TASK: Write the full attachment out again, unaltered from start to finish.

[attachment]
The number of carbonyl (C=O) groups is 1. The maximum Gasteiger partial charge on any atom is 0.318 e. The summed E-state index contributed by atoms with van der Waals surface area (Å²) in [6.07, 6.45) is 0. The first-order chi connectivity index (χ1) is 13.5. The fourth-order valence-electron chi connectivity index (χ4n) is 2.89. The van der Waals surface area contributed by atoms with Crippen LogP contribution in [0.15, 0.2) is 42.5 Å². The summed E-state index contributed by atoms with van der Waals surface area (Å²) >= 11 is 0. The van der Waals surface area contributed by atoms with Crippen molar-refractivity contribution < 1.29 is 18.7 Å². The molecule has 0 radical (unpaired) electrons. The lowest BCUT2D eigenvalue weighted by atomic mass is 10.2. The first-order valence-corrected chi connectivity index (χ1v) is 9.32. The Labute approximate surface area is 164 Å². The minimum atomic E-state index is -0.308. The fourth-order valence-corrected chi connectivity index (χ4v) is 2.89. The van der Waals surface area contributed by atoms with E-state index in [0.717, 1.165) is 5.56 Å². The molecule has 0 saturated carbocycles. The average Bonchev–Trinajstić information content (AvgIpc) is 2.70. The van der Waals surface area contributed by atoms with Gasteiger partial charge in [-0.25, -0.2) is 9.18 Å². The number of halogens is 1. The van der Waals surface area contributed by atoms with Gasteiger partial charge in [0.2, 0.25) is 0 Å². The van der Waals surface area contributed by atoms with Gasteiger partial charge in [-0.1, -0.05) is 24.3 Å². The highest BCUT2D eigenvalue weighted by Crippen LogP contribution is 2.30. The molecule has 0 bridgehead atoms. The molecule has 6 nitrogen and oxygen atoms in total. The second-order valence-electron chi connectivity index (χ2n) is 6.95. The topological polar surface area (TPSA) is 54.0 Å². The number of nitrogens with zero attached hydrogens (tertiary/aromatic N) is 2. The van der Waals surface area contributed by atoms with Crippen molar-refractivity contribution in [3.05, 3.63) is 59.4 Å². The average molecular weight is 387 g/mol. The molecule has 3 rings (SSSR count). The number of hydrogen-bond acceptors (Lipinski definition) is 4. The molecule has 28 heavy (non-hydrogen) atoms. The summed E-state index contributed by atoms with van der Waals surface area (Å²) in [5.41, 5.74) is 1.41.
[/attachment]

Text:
The number of carbonyl (C=O) groups is 1. The maximum Gasteiger partial charge on any atom is 0.318 e. The summed E-state index contributed by atoms with van der Waals surface area (Å²) in [6.07, 6.45) is 0. The first-order chi connectivity index (χ1) is 13.5. The fourth-order valence-electron chi connectivity index (χ4n) is 2.89. The van der Waals surface area contributed by atoms with Crippen LogP contribution in [0.15, 0.2) is 42.5 Å². The summed E-state index contributed by atoms with van der Waals surface area (Å²) >= 11 is 0. The van der Waals surface area contributed by atoms with Crippen molar-refractivity contribution < 1.29 is 18.7 Å². The molecule has 0 radical (unpaired) electrons. The lowest BCUT2D eigenvalue weighted by atomic mass is 10.2. The first-order valence-corrected chi connectivity index (χ1v) is 9.32. The Labute approximate surface area is 164 Å². The minimum atomic E-state index is -0.308. The fourth-order valence-corrected chi connectivity index (χ4v) is 2.89. The van der Waals surface area contributed by atoms with E-state index in [0.717, 1.165) is 5.56 Å². The molecule has 0 saturated carbocycles. The average Bonchev–Trinajstić information content (AvgIpc) is 2.70. The van der Waals surface area contributed by atoms with Gasteiger partial charge in [-0.25, -0.2) is 9.18 Å². The number of halogens is 1. The van der Waals surface area contributed by atoms with Gasteiger partial charge in [0.2, 0.25) is 0 Å². The van der Waals surface area contributed by atoms with Gasteiger partial charge in [-0.1, -0.05) is 24.3 Å². The highest BCUT2D eigenvalue weighted by Crippen LogP contribution is 2.30. The molecule has 0 bridgehead atoms. The molecule has 6 nitrogen and oxygen atoms in total. The second-order valence-electron chi connectivity index (χ2n) is 6.95. The topological polar surface area (TPSA) is 54.0 Å². The number of nitrogens with zero attached hydrogens (tertiary/aromatic N) is 2. The van der Waals surface area contributed by atoms with Crippen molar-refractivity contribution in [3.05, 3.63) is 59.4 Å². The average molecular weight is 387 g/mol. The molecule has 3 rings (SSSR count). The number of hydrogen-bond acceptors (Lipinski definition) is 4. The molecule has 28 heavy (non-hydrogen) atoms. The summed E-state index contributed by atoms with van der Waals surface area (Å²) in [5.41, 5.74) is 1.41.